Detroit Entrepreneur William Pickard, One of McDonald's First Black Franchise Owners, Dies at 83

June 12, 2024, 9:11 PM by  Allan Lengel

William Pickard (family photo)

William Pickard, a Detroit entrepreneur, philanthropist, education advocate and mentor, who helped pave the way for African Americans in business, died Wednesday at his home in West Palm Beach, Fla. surrounded by family and loved ones, the family said in a statement. He was 83.

He initially made his mark in 1971 when he became one of the first  Black franchise owners of a McDonald’s retaurant, which later grew into dozens in Metro Detroit. He also went on to be part of a number of other businesses. He was also an investor in MGM Grand Detroit. 

"He was a big supporter of Detroit," said political commentator Adolph Mongo, host of the podcast "Detroit in Black and White. "He broke barriers for African Americans in business and the auto industry." 

According to a biography on the website, "The History Makers," Pickard was born in 1941 in La Grange, Georgia to William Pickard and Victoria Woodward.

In 1962, he earned an Associate's Degree at Flint Mott College, and two years later graduated from Western Michigan University with a B.S. degree in sociology. In 1965, he earned a Master's Degree from the University of Michigan in social work. In 1971, he earned a Ph.D. degree from Ohio State University.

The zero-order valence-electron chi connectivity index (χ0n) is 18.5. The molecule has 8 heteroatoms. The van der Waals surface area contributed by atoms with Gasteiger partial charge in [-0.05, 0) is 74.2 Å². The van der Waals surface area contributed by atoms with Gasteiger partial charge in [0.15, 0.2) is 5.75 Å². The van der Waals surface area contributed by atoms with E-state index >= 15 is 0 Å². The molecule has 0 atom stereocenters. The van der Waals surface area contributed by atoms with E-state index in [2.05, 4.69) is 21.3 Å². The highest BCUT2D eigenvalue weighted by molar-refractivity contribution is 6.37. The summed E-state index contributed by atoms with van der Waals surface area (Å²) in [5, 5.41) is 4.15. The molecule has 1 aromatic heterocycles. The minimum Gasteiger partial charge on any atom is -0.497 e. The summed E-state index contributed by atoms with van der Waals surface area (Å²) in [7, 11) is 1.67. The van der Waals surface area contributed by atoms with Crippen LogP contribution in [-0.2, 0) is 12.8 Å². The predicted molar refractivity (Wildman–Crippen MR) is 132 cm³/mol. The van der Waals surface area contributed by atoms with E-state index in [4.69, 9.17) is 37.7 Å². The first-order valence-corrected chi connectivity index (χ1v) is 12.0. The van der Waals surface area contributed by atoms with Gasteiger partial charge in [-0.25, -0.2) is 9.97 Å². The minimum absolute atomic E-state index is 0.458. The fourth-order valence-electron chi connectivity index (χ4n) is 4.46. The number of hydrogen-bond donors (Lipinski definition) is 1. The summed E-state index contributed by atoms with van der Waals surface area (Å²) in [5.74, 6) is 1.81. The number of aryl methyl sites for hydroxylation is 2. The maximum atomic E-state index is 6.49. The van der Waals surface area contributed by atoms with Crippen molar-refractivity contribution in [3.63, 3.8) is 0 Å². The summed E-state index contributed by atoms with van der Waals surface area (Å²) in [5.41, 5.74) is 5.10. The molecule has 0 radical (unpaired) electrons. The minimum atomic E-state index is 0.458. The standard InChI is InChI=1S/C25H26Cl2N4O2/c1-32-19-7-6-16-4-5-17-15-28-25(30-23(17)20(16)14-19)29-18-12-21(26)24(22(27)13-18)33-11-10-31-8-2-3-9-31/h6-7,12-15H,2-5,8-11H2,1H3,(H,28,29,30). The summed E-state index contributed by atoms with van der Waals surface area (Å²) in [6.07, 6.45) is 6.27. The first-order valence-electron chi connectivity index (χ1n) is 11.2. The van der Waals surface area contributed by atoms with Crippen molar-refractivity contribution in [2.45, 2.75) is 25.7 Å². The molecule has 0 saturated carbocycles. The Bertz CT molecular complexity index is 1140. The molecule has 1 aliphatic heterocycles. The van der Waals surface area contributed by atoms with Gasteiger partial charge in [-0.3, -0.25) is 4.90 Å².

That same year, he got his first McDonald's franchise.

His business accomplishments continued to stack up, according to his bio.

A Republican, Pickard in 1982 was appointed as the first chairman of the African Development Foundation by President Ronald Reagan. In 1984, he purchased Regal Plastics Company, which specialized in producing plastic moldings used in automobile parts.

In 1987, Bearwood Management Company, Inc. was founded and Pickard became its president. In 1998, Pickard founded both Grupo Antolin Primera Automotive Systems and ARD Logistics. The following year, he helped found Vitec LLC, which provides logistic services for municipal fleets.

In 1999, he founded Global Automotive Alliance, a holding company to several automotive parts manufacturers. In 2003, he became part of a group that funded Real Times Media, which purchased the Michigan Chronicle and other African American newspapers. In 2004, Pickard became the director of Asset Acceptance Capitol Corporation.

Pickard also had a number of prestigious appointments besides the one from President Reagan in 1982.

In 1990, President George H.W. Bush appointed him to the National Advisory Committee on Trade Policy, and the following year he was he named to the Federal Home Loan Bank Board of the Indianapolis Bank. In 2016, Gov. Rick Snyder appointed him to the Western Michigan Board of Trustees.

As if that weren't enough, he found time to author "Millionaire Moves: Seven Proven Principles of Entrepreneurship."

The funeral details are pending.

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